High school students get excited about STEM at UAHuntsville event
Providing students an avenue to explore Science Technology Engineering & Mathematics (STEM) fields by challenging them with a space project was what it was all about when 215 area high school juniors and seniors competed in six divisions at InSPIRESS, held at Spragins Hall on The University of Alabama in Huntsville campus on Monday, Dec. 10.
The competitions are sponsored by the NASA Discovery/New Frontiers Office and coordinated by Dr. Matt Turner and Dr. P.J. Benfield, principal researchers in Modeling & Simulation, and Dr. Phil Farrington, a professor on the Industrial Systems Engineering faculty.
Student teams explore STEM fields by competing to design a spacecraft payload to travel to a planetary body.
“The objective of the competition is to give the students some idea of what it is that scientists and engineers do,” Dr. Farrington said.
The high school student teams are challenged to design a 5-kilogram scientific payload to be included on a spacecraft designed by UAHuntsville students in the Integrated Product Teams Senior Design Class. The spacecraft for this competition would travel to Ganymede, a satellite of Jupiter and the largest moon in the solar system.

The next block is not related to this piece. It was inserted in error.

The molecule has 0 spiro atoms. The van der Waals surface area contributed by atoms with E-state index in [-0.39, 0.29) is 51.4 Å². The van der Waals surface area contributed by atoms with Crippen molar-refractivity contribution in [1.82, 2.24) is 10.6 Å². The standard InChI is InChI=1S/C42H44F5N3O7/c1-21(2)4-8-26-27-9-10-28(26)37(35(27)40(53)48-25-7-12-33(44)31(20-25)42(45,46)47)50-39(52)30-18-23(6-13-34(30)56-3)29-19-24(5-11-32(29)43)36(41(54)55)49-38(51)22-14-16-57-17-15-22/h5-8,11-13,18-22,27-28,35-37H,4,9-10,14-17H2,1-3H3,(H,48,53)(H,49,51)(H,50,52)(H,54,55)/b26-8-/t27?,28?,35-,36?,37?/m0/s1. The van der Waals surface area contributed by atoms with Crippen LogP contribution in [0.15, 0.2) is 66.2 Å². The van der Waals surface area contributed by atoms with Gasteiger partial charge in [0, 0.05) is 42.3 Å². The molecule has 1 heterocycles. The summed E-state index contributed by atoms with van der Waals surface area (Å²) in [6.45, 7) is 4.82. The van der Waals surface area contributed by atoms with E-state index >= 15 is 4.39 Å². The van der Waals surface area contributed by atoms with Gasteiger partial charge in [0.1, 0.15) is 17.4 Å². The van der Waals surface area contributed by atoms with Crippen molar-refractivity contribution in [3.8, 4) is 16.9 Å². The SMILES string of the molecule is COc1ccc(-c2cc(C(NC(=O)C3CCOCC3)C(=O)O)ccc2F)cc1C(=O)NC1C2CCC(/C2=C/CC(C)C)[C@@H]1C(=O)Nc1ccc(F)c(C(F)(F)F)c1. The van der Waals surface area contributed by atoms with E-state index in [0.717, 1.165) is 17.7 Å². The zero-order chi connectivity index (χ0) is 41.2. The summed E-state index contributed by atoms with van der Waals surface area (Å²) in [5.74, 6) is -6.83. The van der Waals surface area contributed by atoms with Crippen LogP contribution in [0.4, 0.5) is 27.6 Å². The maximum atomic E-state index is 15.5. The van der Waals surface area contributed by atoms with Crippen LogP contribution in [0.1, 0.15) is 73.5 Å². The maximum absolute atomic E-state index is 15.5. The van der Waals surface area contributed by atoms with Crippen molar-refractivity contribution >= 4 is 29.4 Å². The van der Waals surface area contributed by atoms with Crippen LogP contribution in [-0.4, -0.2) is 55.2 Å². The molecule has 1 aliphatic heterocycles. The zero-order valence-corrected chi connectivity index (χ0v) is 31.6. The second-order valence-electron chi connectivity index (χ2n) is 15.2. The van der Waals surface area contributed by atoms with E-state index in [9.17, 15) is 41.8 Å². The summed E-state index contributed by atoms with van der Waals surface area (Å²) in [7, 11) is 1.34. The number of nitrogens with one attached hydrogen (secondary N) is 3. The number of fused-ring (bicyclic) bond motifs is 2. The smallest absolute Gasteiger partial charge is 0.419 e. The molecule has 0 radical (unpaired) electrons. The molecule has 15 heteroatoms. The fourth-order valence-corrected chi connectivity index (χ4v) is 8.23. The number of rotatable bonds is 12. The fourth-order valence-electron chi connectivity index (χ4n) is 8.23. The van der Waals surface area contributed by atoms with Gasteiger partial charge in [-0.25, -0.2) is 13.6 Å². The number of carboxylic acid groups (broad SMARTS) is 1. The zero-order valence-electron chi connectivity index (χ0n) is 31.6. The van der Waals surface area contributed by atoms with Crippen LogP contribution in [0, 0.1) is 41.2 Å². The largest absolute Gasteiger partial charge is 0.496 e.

Teams spent a semester planning their payload, and their progress was twice reviewed in that period. At the InSPIRESS competition, entries are judged on each team’s final report, the displays presented, and on the presentation each team makes to a NASA and industrial review board. Winners in the past have traveled to Washington, DC, to present their project to Jim Green, director of the NASA Planetary Science Division.
Competitors at InSPIRESS – an acronym for Innovative System Project for the Increased Recruitment of Emerging STEM Students – were students enrolled in either an engineering or science class at their high school. The event got its start in spring 2010 with 27 students from two high schools participating. During a 2010-11 encore, 150 students from eight high schools competed. Last year, there were 400 from 20 high schools competing in two rounds held. This year is on track to have well over 400 students in two InSPIRESS rounds from 17 high schools.
“What we saw was a lot of excitement by the kids about math and science,” said Farrington. “They’re getting to realize that they have the skills to be able to do this.”
Alabama high schools competing at the event were Grissom, Sparkman, Florence, Guntersville, Phillips, West Point, Hartselle and Vinemont. Also competing was Tennessee’s Lincoln County High School.
For more information,
contact Dr. Phillip Farrington
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